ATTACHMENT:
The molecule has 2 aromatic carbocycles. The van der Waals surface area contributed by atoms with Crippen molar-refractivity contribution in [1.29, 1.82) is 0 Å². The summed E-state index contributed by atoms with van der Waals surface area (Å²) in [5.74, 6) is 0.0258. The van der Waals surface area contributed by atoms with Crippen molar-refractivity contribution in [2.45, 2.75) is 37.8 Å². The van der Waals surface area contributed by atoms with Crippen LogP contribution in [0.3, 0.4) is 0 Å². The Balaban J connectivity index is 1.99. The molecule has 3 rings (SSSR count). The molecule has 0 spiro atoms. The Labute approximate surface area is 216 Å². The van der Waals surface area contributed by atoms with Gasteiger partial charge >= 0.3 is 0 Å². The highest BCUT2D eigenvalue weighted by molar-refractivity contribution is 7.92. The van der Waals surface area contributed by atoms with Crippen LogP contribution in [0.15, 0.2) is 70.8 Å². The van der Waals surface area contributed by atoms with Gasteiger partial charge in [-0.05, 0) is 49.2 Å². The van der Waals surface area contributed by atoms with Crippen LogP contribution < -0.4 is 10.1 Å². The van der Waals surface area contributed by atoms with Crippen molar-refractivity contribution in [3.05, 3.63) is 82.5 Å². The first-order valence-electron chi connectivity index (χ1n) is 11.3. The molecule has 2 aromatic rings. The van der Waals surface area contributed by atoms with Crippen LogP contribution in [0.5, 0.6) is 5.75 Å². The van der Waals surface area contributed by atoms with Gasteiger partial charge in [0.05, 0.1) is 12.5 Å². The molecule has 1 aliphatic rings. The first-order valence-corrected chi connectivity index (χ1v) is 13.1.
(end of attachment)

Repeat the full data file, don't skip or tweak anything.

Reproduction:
The molecule has 2 aromatic carbocycles. The van der Waals surface area contributed by atoms with Crippen molar-refractivity contribution in [1.29, 1.82) is 0 Å². The summed E-state index contributed by atoms with van der Waals surface area (Å²) in [5.74, 6) is 0.0258. The van der Waals surface area contributed by atoms with Crippen molar-refractivity contribution in [2.45, 2.75) is 37.8 Å². The van der Waals surface area contributed by atoms with Crippen LogP contribution in [0.3, 0.4) is 0 Å². The Balaban J connectivity index is 1.99. The molecule has 3 rings (SSSR count). The molecule has 0 spiro atoms. The Labute approximate surface area is 216 Å². The van der Waals surface area contributed by atoms with Gasteiger partial charge >= 0.3 is 0 Å². The highest BCUT2D eigenvalue weighted by molar-refractivity contribution is 7.92. The van der Waals surface area contributed by atoms with Crippen LogP contribution in [0.15, 0.2) is 70.8 Å². The van der Waals surface area contributed by atoms with Gasteiger partial charge in [-0.05, 0) is 49.2 Å². The van der Waals surface area contributed by atoms with Crippen LogP contribution < -0.4 is 10.1 Å². The van der Waals surface area contributed by atoms with Crippen molar-refractivity contribution in [3.05, 3.63) is 82.5 Å². The first-order valence-electron chi connectivity index (χ1n) is 11.3. The molecule has 2 aromatic rings. The van der Waals surface area contributed by atoms with Crippen LogP contribution in [0.5, 0.6) is 5.75 Å². The van der Waals surface area contributed by atoms with Gasteiger partial charge in [0.05, 0.1) is 12.5 Å². The molecule has 1 aliphatic rings. The first-order valence-corrected chi connectivity index (χ1v) is 13.1.